As if Scotland, who have lost all three of their Six Nations games, did not have enough on their plate ahead of tomorrow's visit to Dublin, the Inter-national Rugby Board served up more misery yesterday by ruling against the London Irish midfielder Steve Shingler's bid to play for them.
Shingler was named in the Scottish squad for the tournament, only to run foul of eligibility regulations. It now appears he is either a Welshman or he is nothing.
Born in Swansea to a Scottish mother, Shingler played for Wales in an Under-20 match against France last year. While appearances in age-group fixtures do not usually prevent players switching allegiance at senior level, there are exceptions – and this, an IRB panel decided, was one of them.
"The panel accepted the evidence of the Welsh Rugby Union that although Shingler had not signed the union eligibility confirmation form, he had been fully informed that playing in the match would capture him for Wales," a spokesman for the governing body said.
The Scots pledged support for Shingler, and an appeal may be lodged once Murrayfield officials have considered the IRB's full written decision. Ironically, Wales and Scotland were the countries most implicated in the so-called Grannygate scandal in the late 1990s.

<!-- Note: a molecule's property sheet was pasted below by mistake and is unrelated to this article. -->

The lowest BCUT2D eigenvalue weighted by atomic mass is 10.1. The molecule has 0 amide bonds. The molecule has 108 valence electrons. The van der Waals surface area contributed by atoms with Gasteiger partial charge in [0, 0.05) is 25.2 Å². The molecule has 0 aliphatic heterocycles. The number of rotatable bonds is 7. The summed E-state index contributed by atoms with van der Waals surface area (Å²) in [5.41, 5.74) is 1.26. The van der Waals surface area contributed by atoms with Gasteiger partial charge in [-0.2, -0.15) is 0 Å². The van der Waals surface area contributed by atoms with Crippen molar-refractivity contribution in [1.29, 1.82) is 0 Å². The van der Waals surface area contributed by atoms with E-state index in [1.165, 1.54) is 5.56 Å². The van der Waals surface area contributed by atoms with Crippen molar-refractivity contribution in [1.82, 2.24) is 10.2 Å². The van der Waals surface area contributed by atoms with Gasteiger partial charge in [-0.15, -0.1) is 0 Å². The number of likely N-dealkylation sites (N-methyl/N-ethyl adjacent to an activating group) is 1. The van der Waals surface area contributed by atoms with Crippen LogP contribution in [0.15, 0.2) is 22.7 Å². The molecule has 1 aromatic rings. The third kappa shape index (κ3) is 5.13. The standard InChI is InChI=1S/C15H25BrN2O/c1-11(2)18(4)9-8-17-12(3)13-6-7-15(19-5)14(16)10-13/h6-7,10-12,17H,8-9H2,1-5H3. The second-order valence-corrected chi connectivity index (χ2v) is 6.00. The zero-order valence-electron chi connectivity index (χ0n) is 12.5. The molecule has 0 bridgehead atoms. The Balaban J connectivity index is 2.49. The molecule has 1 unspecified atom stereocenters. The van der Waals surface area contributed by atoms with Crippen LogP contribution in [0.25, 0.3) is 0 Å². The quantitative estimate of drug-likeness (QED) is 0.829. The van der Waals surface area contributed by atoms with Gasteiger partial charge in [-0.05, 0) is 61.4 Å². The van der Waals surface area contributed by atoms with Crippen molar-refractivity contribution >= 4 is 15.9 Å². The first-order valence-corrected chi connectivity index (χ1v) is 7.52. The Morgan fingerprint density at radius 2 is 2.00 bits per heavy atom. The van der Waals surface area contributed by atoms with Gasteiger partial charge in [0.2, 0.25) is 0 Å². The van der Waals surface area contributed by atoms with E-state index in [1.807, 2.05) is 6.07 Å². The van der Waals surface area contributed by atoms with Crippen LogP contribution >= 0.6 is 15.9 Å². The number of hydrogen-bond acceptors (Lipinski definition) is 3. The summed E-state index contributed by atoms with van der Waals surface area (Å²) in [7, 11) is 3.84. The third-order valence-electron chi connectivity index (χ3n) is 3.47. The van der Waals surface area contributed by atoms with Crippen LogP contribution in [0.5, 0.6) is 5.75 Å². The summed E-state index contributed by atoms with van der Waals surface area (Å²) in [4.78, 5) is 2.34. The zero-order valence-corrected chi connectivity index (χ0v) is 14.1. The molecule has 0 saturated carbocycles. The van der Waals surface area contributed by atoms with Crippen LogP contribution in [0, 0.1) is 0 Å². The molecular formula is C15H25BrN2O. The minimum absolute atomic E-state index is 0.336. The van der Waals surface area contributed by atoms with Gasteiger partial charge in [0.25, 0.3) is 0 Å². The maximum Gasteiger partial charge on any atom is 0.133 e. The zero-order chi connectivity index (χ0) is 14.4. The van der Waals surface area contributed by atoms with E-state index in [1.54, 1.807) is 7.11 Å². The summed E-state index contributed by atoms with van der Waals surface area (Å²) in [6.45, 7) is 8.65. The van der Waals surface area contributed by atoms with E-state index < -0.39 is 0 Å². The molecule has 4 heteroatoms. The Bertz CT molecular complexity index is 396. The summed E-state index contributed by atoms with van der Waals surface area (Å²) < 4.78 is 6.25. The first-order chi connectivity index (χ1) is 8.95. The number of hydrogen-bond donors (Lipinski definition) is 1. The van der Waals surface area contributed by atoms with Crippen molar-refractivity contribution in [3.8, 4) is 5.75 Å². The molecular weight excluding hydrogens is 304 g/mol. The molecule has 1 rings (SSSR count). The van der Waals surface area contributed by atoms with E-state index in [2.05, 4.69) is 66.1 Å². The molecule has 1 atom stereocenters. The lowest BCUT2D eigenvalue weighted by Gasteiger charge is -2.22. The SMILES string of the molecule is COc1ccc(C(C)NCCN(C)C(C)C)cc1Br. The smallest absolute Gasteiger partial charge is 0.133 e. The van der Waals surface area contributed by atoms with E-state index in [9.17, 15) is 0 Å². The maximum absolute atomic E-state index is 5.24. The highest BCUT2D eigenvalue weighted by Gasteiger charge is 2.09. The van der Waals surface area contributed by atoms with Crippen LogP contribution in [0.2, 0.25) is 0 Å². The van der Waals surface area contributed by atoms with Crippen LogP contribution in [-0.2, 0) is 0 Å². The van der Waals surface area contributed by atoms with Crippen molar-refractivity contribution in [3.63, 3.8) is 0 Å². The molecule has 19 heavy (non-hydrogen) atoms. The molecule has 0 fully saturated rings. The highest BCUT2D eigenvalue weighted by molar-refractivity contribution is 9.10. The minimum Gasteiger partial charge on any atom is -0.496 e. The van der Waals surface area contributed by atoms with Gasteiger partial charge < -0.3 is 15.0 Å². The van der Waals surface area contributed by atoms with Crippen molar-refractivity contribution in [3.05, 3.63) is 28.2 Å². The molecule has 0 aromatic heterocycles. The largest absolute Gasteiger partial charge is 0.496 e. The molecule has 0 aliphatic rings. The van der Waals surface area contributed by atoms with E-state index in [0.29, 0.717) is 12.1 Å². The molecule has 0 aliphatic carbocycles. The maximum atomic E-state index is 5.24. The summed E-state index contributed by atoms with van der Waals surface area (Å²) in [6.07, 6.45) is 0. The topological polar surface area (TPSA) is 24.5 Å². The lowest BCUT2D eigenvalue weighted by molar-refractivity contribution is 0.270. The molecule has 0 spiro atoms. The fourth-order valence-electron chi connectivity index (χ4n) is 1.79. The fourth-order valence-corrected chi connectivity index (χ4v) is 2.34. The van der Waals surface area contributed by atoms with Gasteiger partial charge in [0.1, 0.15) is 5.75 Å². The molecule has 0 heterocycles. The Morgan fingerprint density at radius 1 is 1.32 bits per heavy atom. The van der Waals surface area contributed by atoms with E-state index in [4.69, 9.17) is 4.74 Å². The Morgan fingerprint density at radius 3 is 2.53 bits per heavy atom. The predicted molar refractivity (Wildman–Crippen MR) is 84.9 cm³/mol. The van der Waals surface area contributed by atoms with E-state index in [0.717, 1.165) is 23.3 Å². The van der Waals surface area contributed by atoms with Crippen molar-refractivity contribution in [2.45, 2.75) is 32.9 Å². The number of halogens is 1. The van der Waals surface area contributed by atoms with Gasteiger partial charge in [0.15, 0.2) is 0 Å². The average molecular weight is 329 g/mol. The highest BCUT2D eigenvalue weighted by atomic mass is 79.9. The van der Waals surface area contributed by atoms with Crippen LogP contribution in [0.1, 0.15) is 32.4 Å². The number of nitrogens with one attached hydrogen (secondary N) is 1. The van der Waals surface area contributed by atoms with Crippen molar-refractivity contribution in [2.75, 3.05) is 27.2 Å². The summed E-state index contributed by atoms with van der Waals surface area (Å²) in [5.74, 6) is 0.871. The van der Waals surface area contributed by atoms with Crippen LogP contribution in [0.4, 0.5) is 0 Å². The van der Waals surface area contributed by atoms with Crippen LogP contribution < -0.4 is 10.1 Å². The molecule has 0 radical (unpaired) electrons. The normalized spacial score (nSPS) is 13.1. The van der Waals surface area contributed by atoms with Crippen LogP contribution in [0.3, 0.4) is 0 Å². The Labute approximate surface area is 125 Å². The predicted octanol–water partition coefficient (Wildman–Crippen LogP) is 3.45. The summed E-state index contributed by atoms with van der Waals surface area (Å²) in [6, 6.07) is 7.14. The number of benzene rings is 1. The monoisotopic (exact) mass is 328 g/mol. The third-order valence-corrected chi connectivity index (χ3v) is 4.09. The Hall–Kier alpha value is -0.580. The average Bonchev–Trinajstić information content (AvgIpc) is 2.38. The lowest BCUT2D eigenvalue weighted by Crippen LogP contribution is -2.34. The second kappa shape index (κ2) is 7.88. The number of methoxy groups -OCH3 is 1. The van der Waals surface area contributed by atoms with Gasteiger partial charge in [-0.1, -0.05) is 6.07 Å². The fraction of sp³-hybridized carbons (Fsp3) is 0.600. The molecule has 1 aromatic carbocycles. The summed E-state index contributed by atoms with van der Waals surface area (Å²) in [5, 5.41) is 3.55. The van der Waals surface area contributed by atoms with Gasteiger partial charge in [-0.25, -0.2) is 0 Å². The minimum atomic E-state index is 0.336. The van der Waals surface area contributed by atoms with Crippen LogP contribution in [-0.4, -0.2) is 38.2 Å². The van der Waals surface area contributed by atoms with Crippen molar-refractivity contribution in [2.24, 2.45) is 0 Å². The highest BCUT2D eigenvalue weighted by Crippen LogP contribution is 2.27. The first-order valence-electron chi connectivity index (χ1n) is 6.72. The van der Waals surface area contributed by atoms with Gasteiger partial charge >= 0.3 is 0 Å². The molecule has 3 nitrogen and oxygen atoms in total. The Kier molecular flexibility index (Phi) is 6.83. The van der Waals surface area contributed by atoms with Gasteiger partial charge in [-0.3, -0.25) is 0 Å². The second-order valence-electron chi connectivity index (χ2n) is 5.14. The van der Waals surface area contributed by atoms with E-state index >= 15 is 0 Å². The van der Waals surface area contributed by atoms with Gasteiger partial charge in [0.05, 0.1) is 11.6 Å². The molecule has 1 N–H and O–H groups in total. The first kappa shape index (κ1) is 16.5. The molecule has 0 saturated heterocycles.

Ireland suffered a more prosaic blow when Sean O'Brien, the Leinster flanker, withdrew from the Scotland game after failing to recover from a skin infection. Peter O'Mahony of Munster will start in the back row, with Shane Jennings filling the gap on the bench.
Wales, hot favourites to give themselves a Grand Slam shot by beating Italy in Cardiff tomorrow, are confident that public expectation no longer preys on the minds of their players. "We're pretty grounded," said the Scarlets centre Jonathan Davies. "We all know there is a lot of expectation, but I think we can handle it.
"The main thing against Italy will be patience. People looking at the back line we'll have on the field might expect things to happen instantly, but we will need to build rather than force the issue. We want to keep the ball in play, maintain a high tempo, work the Italians and hope it bears fruit in the last 20 minutes or so."
Leicester, who play an LV Cup semi-final at Bath tonight, have passed up the chance to give the England fly-half Toby Flood a run. This week, the Tigers made it very clear that they felt Flood should have been picked to face France on Sunday. By leaving their best fly-half out for this game they have made the point again, even more forcefully.Reuse content